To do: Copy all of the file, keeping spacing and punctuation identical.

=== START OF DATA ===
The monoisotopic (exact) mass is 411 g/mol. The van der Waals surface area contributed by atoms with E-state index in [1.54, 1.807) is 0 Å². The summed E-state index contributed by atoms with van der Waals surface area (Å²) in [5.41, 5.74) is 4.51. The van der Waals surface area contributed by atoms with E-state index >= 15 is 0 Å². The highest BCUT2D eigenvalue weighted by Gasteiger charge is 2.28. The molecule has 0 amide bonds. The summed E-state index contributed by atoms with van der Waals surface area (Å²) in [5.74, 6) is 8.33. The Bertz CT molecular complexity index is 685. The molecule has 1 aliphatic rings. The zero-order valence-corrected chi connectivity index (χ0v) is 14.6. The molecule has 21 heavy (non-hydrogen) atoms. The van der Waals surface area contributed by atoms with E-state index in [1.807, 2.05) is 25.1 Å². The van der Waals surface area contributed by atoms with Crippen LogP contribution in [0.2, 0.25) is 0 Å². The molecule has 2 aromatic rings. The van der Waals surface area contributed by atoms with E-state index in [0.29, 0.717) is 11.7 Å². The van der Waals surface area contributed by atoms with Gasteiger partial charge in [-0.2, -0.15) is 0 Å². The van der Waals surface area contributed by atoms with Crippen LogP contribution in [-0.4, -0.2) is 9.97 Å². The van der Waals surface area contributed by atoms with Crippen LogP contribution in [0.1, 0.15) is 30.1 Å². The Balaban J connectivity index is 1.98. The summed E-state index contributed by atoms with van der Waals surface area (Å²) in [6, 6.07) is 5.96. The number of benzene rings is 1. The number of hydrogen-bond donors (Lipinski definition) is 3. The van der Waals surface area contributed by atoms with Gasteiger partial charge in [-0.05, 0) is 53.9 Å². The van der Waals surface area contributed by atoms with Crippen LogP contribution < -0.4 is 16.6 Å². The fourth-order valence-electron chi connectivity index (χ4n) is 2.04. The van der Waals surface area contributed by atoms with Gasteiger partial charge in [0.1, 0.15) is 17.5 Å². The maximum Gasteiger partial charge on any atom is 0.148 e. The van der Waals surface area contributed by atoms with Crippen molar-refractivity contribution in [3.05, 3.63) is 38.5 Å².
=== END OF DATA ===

The monoisotopic (exact) mass is 411 g/mol. The van der Waals surface area contributed by atoms with E-state index in [1.54, 1.807) is 0 Å². The summed E-state index contributed by atoms with van der Waals surface area (Å²) in [5.41, 5.74) is 4.51. The van der Waals surface area contributed by atoms with E-state index >= 15 is 0 Å². The highest BCUT2D eigenvalue weighted by Gasteiger charge is 2.28. The molecule has 0 amide bonds. The summed E-state index contributed by atoms with van der Waals surface area (Å²) in [5.74, 6) is 8.33. The Bertz CT molecular complexity index is 685. The molecule has 1 aliphatic rings. The zero-order valence-corrected chi connectivity index (χ0v) is 14.6. The molecule has 21 heavy (non-hydrogen) atoms. The van der Waals surface area contributed by atoms with E-state index in [1.807, 2.05) is 25.1 Å². The van der Waals surface area contributed by atoms with Crippen LogP contribution in [0.2, 0.25) is 0 Å². The molecule has 2 aromatic rings. The van der Waals surface area contributed by atoms with E-state index in [0.29, 0.717) is 11.7 Å². The van der Waals surface area contributed by atoms with Gasteiger partial charge in [-0.2, -0.15) is 0 Å². The van der Waals surface area contributed by atoms with Crippen LogP contribution in [-0.4, -0.2) is 9.97 Å². The van der Waals surface area contributed by atoms with Crippen LogP contribution in [0.1, 0.15) is 30.1 Å². The Balaban J connectivity index is 1.98. The summed E-state index contributed by atoms with van der Waals surface area (Å²) in [6, 6.07) is 5.96. The number of benzene rings is 1. The number of hydrogen-bond donors (Lipinski definition) is 3. The van der Waals surface area contributed by atoms with Gasteiger partial charge in [-0.05, 0) is 53.9 Å². The van der Waals surface area contributed by atoms with Crippen LogP contribution < -0.4 is 16.6 Å². The fourth-order valence-electron chi connectivity index (χ4n) is 2.04. The van der Waals surface area contributed by atoms with Gasteiger partial charge in [0.1, 0.15) is 17.5 Å². The maximum Gasteiger partial charge on any atom is 0.148 e. The van der Waals surface area contributed by atoms with Crippen molar-refractivity contribution in [3.05, 3.63) is 38.5 Å².